Disability as a liberation struggle and a New Rights Movement in Australia (developing a research agenda)
Carling-Burzacott, Rachel (2005) Disability as a liberation struggle and a New Rights Movement in Australia (developing a research agenda). In: Proceedings of 6th Australian Conference on Quality of Life. From: 6th Australian Conference on Quality of Life, 25 November 2004, Toorak, VIC, Australia.
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Disabled people have a long history of struggle for liberation. This paper starts from a premise that while many theoretical advances have been made; within Australia, the policies and legislative acts, which guide practice, continue to be based on antiquated and traditional models. The need for change is highlighted with an examination of social movements as an avenue for achieving the required societal transformation. The Disability Rights Movement's international emergence and its minimal impact within the Australian context is explored. The emergence of new identity politics movements such as the feminist and anti racist movements, and their impact on liberation are considered. Finally, the role of research in providing a catalyst for social change through facilitating cross movement learning is proposed. To conclude, a specific research agenda, which incorporates all of these elements, is presented.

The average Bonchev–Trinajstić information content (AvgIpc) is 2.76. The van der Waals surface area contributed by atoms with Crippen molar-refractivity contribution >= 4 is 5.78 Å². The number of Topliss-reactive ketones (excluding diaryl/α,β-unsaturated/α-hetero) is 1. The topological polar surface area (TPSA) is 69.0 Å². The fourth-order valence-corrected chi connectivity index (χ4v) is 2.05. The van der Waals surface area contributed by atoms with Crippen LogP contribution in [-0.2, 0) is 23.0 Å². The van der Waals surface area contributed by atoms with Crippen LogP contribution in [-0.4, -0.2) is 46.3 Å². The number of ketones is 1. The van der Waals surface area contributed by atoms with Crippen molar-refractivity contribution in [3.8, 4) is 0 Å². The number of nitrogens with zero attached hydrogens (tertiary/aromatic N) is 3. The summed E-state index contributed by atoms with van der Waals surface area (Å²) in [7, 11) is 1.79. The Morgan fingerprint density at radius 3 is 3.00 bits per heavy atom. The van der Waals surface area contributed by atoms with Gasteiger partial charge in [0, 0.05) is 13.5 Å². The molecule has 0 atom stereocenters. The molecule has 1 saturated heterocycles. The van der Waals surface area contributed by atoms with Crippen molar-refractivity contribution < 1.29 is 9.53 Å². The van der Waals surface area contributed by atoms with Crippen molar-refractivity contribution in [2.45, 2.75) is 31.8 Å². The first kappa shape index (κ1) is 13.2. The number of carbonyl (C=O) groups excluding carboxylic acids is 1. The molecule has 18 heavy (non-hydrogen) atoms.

|Item Type:||Conference Item (Refereed Research Paper - E1)|
|Keywords:||disability; liberation; social movements|
|Date Deposited:||21 Nov 2010 22:52|
|FoR Codes:||16 STUDIES IN HUMAN SOCIETY > 1605 Policy and Administration > 160512 Social Policy @ 100%|
|SEO Codes:||94 LAW, POLITICS AND COMMUNITY SERVICES > 9401 Community Service (excl. Work) > 940101 Ability and Disability @ 100%|